vi is one of the most powerful editors in the world, and with this power comes complexity. I've been using vi for about 8 years now, and I still don't know all of the features that come with it. I personally use 'vim' which is 'Vi IMproved' which has quite a few more features and functionality than startnard vi. This page will teach you the basics of how to get around the editor.

There are two modes: command and input. While in input mode, everything you type goes into the document that you are creating. While in command mode, your keystrokes are interpreted by vi as commands that it should execute on the document that you are creating. You will always start in command mode when you edit a file. There are a few ways to get into insert mode. Here are the ones that I know of off the top of my head:

To get out of insert mode (and return to command mode) hit [ESC]. In vim you can use your arrow keys while inserting or commanding to move the cursor around.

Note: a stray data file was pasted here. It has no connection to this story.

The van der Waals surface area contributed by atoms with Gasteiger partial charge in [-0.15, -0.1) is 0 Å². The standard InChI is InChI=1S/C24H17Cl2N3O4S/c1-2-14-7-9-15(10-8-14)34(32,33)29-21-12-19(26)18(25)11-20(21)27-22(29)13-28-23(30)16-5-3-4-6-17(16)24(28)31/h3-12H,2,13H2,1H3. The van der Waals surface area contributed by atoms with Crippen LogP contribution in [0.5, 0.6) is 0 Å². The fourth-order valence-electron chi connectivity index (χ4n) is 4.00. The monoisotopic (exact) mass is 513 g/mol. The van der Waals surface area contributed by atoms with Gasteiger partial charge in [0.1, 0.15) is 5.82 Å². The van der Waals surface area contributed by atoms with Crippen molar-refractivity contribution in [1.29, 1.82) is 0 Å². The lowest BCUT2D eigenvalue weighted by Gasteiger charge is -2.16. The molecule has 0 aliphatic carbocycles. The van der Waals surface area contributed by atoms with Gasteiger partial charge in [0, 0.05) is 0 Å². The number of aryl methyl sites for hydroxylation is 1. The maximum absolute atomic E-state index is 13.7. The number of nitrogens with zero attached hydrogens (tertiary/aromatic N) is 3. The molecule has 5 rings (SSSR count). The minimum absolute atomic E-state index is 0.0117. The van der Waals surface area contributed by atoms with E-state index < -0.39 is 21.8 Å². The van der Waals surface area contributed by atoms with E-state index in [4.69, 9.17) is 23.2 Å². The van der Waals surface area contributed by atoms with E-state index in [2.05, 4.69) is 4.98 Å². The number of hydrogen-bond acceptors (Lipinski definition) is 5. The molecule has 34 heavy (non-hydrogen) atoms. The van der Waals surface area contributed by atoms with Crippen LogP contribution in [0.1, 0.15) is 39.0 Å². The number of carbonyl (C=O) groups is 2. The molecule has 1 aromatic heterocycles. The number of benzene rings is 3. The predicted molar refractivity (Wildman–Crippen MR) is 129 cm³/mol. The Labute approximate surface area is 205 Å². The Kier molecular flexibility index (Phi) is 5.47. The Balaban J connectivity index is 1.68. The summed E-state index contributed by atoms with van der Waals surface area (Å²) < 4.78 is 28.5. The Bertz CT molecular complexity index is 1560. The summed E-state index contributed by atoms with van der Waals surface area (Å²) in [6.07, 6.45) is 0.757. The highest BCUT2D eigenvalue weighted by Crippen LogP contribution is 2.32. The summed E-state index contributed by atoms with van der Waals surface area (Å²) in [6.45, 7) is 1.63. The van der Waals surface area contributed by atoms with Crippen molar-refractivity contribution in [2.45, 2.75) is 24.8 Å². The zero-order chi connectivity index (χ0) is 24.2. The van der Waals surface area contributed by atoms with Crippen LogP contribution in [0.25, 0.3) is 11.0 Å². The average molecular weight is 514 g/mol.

To start editing a file, there are two ways to go about it:

You can use the arrow keys to move one character/line at a time in either insert or command mode. The following keystrokes move the cursor around while in command mode:
CTRL-F Forward a page
CTRL-B Back a page
w Move to the start of the next word.
b Move to the start of the previous word.
W Move to the start of the next word following a whitespace.
B Move to the start of the previous word preceeding a whitespace.
0 Move to the start of the line.
$ Move to the end of the current line.
:0 -OR- gg Move to the first line of the file.
G Move to the last line of the file.
:# (e.g.: :12) Move the #th line of the file. (e.g. Move to the 12th line of the file.)
H Top of the screen.
M Middle of the screen.
L Bottom of the screen.

Command Mode Commands:
There are quite a few commands (too many to list here) that are executed by just pressing the appropriate key (like 'w' for go forward a word.) There are some commands that require a ':', or '/', or '?' to execute properly. Where they are needed, I will list them. If you do not see a ':' before a command, do not type ':'. There is a difference between 'w', ':w', '/w', and '?w'.